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Publication numberUS4198449 A
Publication typeGrant
Application numberUS 05/898,018
Publication dateApr 15, 1980
Filing dateApr 20, 1978
Priority dateMay 18, 1977
Also published asDE2722668A1, DE2722668B2, DE2722668C3
Publication number05898018, 898018, US 4198449 A, US 4198449A, US-A-4198449, US4198449 A, US4198449A
InventorsHelmut Freller, Gunther Titze
Original AssigneeSiemens Aktiengesellschaft
Export CitationBiBTeX, EndNote, RefMan
External Links: USPTO, USPTO Assignment, Espacenet
Method for the preparation of thin films of high-temperature-resistant metals such as tungsten, molybdenum, rhenium or osmium
US 4198449 A
Abstract
Disclosed herein is the preparation of thin films of tungsten, molybdenum, rhenium or osmium on a high-temperature resistant substrate by thermal evaporation in a high vacuum, wherein the oxides of these high-temperature-resistant metals are evaporated simultaneously with a reduction metal in a manner such that the oxide molecules and the metal atoms or molecules impinge together on the surface of the substrate heated to a predetermined temperature and react with each other there chemically, so that the high-temperature-resistant metal oxides are reduced and the reduction metals are oxidized. In this process, the high-temperature-resistant metal is deposited on the surface of the substrate, and the oxides of the reduction metals evaporate, either completely or partially, and are pumped off.
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Claims(8)
What is claimed is:
1. In a method for the preparation of thin films of high-temperature-resistant metals on a heated high-temperature-resistant substrate by thermal evaporation of the oxides of said high-temperature-resistant metals in a high vacuum, the improvement comprising simultaneously evaporating the oxide of said high-temperature-resistant metal with a reduction metal such that the molecules of said oxide and the atoms of said reduction metal impinge together and chemically react on the surface of said heated substrate to cause reduction of the metal oxide and oxidation of the reduction metal, in the process of which the high-temperature-resistant metal is precipitated on the surface of said substrate, and the resultant oxides of said reduction metal are at least partially evaporated and removed or are incorporated into said thin film.
2. The method according to claim 1 wherein said substrate is selected from the group consisting of graphite, vitreous coal and pyrographite.
3. The method according to claim 1 wherein said substrate comprises a ceramic having an operating temperature above about 1000 C.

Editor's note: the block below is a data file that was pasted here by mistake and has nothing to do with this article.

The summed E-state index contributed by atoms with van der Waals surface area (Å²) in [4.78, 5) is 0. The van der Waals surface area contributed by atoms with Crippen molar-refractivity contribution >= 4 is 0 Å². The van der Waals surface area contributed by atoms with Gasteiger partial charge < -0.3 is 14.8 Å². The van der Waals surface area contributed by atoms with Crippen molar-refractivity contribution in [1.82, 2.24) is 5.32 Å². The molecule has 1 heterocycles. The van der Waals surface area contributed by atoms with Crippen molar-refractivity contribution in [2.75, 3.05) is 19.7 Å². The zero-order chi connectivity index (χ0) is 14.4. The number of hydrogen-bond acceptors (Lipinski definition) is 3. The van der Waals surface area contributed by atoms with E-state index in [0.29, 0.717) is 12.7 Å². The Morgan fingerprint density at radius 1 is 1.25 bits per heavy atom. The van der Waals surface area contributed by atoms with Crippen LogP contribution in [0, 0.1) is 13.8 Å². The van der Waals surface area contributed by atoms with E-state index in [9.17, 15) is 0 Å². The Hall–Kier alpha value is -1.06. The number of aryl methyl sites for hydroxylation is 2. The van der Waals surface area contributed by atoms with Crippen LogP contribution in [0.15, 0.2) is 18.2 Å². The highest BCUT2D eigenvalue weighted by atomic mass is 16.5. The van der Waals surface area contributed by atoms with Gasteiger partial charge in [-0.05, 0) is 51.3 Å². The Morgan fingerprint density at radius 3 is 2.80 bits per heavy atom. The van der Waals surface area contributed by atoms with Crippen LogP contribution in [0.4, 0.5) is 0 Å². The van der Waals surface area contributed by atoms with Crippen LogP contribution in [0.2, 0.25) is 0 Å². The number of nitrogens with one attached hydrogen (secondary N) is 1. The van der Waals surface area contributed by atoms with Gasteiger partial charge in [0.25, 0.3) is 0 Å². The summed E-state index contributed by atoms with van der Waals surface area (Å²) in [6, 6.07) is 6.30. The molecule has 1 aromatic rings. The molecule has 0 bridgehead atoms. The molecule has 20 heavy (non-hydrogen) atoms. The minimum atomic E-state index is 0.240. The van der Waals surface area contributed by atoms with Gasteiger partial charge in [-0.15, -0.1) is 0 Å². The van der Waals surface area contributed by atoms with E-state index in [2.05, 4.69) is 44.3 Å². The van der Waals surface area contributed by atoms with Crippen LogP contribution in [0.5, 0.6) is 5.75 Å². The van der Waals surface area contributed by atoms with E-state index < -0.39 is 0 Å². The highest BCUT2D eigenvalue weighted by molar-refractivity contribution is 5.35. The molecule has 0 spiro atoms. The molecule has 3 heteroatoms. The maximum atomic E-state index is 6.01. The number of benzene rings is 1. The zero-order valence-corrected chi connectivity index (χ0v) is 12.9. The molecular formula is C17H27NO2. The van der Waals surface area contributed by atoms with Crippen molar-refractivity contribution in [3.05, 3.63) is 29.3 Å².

4. The method according to claim 1 wherein said substrate is selected from the group consisting of tungsten, molybdenum, rhenium, osmium and alloys thereof.
5. The method according to claim 1 wherein the substrate is a composite of aluminum oxide with a material selected from the group consisting of tungsten and carbon.
6. The method according to claim 1 wherein said high-temperature-resistant metal is selected from the group consisting of tungsten, molybdenum, rhenium and osmium.
7. In a method for the preparation of thin films of high-temperature-resistant metals on a heated high-temperature-resistant substrate by thermal evaporation of the oxides of said high-temperature-resistant metals in a high vacuum, the improvement comprising simultaneously evaporating the oxide of said high-temperature-resistant metal with a reduction metal comprising tin such that the molecules of said oxide and the atoms of said reduction metal impinge together and chemically react on the surface of said heated substrate to cause reduction of the metal oxide and oxidation of the reduction metal, in the process of which the high-temperature-resistant metal is precipitated on the surface of said substrate, and the resultant oxides of said reduction metal are at least partially evaporated and removed or are incorporated into said thin film.
8. In a method for the preparation of thin films of high-temperature-resistant metals on a heated high-temperature-resistant substrate by thermal evaporation of the oxides of said high-temperature-resistant metals in a high vacuum, the improvement comprising simultaneously evaporating the oxide of said high-temperature-resistant metal with a reduction metal comprising aluminum such that the molecules of said oxide and the atoms of said reduction metal impinge together and chemically react on the surface of said heated substrate to cause reduction of the metal oxide and oxidation of the reduction metal, in the process of which the high-temperature-resistant metal is precipitated on the surface of said substrate, and the resultant oxides of said reduction metal are at least partially evaporated and removed or are incorporated into said thin film.